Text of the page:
[May 13 – 15] Calls to Action

Calls to Action is a presentation of recent work by Andrew McWilliams. The show features the new installation Emergency Room, exploring connections between bodily health and global climate change. The presentation of this work coincides with a planned global wave of civil disobedience actions targeting the world’s most dangerous fossil fuel projects, known as Break Free 2016 on May 4-15, 2016.

Meet the artist: Friday May 13 2016 @ 7 pm

Open to the public on Saturday May 14 and Sunday May 15 from 4 – 7 pmAndyMCWinsulin-detail

Emergency Room

Emergency Room is a room-sized media installation looking at the relationship between personal health and global climate change. Paradoxically, the scale of the climate crisis is such that it tends to drive inaction, at a time when mass action is urgently required to avoid catastrophe. This work compares the unfolding crisis to a hospital emergency room, in which data and information are used to immediately treat a patient with the highest possible sense of urgency.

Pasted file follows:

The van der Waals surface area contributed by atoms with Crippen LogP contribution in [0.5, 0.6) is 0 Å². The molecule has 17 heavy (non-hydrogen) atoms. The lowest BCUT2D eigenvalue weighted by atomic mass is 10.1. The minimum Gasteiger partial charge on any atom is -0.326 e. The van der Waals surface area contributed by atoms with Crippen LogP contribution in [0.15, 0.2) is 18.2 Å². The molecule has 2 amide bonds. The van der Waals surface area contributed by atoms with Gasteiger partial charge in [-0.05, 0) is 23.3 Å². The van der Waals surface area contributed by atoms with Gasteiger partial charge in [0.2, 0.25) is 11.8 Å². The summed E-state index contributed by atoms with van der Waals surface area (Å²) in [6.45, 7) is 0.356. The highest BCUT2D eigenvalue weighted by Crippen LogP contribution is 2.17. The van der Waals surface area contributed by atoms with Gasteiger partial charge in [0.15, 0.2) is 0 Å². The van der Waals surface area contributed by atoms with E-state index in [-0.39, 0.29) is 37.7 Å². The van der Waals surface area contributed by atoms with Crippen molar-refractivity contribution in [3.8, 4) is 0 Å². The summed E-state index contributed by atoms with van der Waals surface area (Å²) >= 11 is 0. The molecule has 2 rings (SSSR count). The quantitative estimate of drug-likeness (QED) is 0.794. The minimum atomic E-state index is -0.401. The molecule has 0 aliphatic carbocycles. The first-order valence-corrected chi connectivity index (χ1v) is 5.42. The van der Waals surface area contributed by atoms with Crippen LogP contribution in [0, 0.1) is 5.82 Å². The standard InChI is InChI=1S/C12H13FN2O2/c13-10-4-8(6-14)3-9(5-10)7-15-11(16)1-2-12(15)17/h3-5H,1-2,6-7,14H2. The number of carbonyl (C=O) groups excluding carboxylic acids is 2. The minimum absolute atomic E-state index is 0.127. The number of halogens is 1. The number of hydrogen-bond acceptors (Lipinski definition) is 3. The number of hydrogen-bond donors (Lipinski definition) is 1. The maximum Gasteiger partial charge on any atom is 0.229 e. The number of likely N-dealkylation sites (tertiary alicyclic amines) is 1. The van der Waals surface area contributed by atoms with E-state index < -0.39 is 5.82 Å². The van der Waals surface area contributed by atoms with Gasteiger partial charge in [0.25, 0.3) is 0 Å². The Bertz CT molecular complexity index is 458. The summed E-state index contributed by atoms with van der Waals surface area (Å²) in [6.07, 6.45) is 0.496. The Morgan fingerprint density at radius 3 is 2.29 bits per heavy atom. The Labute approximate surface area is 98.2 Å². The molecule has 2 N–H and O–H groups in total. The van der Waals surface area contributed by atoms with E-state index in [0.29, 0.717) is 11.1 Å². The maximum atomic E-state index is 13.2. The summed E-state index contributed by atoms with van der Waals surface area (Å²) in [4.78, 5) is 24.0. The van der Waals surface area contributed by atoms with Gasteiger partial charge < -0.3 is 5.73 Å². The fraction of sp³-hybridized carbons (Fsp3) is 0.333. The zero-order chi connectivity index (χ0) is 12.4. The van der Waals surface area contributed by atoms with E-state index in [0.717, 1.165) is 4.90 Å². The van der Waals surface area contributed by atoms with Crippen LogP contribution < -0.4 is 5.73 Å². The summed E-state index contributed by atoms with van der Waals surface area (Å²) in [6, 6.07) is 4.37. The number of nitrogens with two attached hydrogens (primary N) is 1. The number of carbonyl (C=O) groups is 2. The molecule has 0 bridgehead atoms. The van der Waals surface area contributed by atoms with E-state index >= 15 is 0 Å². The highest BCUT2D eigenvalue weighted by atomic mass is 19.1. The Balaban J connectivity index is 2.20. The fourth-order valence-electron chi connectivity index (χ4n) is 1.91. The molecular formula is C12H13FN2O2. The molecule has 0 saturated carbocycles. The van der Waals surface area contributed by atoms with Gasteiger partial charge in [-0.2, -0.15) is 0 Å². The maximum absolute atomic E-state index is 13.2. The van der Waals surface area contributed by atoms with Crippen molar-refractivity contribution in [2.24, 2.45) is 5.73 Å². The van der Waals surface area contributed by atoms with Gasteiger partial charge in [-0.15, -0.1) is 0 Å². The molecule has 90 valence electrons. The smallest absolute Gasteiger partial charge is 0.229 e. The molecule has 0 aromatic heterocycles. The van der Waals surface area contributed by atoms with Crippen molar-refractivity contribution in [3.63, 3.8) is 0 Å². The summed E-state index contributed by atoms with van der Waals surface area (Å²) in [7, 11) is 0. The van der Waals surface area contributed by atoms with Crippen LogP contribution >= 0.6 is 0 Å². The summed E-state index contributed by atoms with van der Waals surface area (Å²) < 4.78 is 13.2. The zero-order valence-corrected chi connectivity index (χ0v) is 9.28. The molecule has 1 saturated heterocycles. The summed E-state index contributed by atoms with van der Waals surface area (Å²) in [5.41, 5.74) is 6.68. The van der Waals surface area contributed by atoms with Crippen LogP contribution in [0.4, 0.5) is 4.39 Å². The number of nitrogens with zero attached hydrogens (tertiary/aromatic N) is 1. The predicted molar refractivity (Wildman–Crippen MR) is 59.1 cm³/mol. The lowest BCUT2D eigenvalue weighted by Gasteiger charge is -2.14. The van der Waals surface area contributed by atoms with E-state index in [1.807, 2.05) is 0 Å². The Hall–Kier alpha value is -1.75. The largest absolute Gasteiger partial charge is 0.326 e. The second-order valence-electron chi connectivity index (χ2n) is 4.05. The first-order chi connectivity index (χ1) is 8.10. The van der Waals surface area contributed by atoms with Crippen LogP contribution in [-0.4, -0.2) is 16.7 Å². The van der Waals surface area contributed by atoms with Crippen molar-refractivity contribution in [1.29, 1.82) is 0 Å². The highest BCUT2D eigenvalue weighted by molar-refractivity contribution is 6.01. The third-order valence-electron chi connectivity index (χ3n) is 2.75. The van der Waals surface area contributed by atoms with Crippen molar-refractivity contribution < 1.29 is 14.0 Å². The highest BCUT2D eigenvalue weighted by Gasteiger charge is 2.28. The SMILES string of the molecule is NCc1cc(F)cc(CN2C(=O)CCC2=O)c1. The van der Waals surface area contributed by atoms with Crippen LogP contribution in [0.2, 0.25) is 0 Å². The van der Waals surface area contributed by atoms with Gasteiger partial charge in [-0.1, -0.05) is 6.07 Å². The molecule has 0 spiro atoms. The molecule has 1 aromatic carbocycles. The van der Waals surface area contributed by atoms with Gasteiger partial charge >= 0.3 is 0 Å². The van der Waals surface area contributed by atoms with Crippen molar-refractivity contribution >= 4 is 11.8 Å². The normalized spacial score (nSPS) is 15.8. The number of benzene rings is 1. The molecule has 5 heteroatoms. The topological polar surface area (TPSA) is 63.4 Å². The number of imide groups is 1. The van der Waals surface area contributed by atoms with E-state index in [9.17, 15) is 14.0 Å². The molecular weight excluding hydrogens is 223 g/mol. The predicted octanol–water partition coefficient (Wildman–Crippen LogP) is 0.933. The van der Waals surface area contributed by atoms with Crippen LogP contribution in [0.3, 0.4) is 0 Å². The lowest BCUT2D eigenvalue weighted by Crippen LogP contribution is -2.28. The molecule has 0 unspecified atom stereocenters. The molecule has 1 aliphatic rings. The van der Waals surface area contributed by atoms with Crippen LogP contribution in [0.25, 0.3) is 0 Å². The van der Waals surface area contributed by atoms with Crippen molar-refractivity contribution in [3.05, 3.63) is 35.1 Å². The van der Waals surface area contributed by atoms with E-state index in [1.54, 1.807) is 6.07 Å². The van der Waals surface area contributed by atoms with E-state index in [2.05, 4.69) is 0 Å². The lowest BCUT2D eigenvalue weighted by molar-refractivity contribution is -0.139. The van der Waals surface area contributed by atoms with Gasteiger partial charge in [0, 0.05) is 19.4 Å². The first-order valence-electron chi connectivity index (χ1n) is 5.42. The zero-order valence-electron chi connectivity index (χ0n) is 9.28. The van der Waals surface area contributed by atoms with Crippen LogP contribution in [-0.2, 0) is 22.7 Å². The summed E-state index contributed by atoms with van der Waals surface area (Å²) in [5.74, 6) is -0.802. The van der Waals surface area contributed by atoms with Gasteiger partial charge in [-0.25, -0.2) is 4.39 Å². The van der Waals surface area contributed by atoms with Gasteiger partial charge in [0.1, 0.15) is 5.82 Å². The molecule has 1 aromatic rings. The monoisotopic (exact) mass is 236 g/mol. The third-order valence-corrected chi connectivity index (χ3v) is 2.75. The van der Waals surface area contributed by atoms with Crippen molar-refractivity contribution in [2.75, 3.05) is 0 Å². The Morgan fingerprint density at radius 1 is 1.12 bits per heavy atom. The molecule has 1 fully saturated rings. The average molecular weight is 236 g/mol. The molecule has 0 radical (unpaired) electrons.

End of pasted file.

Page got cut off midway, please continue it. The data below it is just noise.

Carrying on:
Insulin is a responsive data visualization reading a real-time feed of blood glucose values from a sensor worn on the artist’s body. The artist uses this data every day to treat his chronic Type 1 Diabetes. The visualizations explore the psychology associated with the numbers, with the efficacy of treatment leading to guilt, fear, or pride in daily decisions.


Existential is a 3D depth video exploring our relationship with our daily surroundings in built-up urban environments. Waves of human activity around us often lead to a sense of greater isolation. This work questions the way in which we respond to this paradox, consciously and unconsciously, as we navigate public space.


Andrew McWilliams is a British-born, New York-based artist and technologist, whose work explores how data, image and perception influence society. McWilliams has exhibited previously at Currents (New Mexico), Jaaga (India) and AlphaVille (London). He is a co- founder & director of Art-A-Hack, and director of Hardware Hack Lab and the ThoughtWorks Arts Residency.

Supported in part by mediaThefoundation Inc.
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